Vladimir Putin may have backed himself into a corner. For now, he is riding a nationalist wave in Russia. These things burn out quickly, particularly without a foe to fight. If Putin backs down, he may seal his doom in a country rife with domestic problems; a dying population, is not the least of those problems. If he invades Ukraine, he invites more economic sanctions and perhaps even military intervention on the part of Europe, something that Putin definitely does not want, despite his tough talk. Putin will not be talked down via rational debate. NATO will have to stand firm, and use action to stop him. Again, he does not want confrontation, as he knows he can’t win in a direct military confrontation with a united NATO. His tactics, ever since he took power over a decade ago, has been to divide NATO. If Putin perceives that NATO will not stand up to him, he will not hesitate to pounce. Russia has undergone significant military improvements since 2008. It’s 2008 military campaign in South Ossetia resembled the Nazis’ test run of their Blitzkreig tactics and newer military equipment in the Spanish Civil War. But now, Putin has no good options. His most powerful weapon remains his state run media, such as RT, and a credulous American and Russian people. His Edward Snowden operation was a masterstroke, but it’s wearing thin and it won’t make up for one stumble by Putin, who’s played the game as well as it can be played for quite a while. But the game may now be up.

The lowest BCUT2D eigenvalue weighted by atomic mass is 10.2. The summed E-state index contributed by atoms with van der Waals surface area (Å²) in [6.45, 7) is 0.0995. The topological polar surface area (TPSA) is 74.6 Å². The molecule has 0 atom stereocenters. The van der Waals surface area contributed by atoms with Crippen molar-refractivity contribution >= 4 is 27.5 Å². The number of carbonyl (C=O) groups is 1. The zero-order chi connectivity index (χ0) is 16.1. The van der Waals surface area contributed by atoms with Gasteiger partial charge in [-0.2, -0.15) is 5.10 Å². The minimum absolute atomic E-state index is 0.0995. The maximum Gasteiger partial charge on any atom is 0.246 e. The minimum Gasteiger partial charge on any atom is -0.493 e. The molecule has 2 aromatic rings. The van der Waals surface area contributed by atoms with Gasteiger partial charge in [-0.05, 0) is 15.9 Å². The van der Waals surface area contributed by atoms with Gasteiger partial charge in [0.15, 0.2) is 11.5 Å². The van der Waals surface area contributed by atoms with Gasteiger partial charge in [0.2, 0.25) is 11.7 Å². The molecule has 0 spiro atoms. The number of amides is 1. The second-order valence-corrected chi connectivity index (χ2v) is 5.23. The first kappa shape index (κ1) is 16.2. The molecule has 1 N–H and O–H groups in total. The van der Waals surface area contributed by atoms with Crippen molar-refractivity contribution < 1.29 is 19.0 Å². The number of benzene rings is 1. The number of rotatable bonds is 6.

Image Posted on Updated on
I was going to write a post about the chairman of the Joint Chiefs of Staff’s body language throughout the whole congressional hearing on Syria, but someone beat me to it, here:
As I sat and watched, it was obvious that General Dempsey was not happy while listening to Sec State Kerry argue his hypocritical stance. When all government is now run by people who were never in the military, were never in a playground fight, have never played a serious sport, and don’t drink beer, expect this. And even those whom were in the military are people like Kerry…swift-boating America.
This speech by The Great Communicator sent chills up my spine. You can feel the audience is enthralled by words they’re never heard before.
There’s a lot of talk about compromise these days. If you don’t compromise, you’re hard-headed, partisan, or stupid, right? That’s the message that’s being sent to Americans by President Obama regarding the current budget and debt ceiling. The President wants to raise the debt ceiling, and raise taxes on the rich; the Republicans are resisting both ideas. Some people are arguing that the Republicans and Democrats need to compromise; the debt ceiling should be raised and taxes should be increased. How is this a compromise? This sounds like the Left winning both counts and it seems to be the continued digging of America’s grave.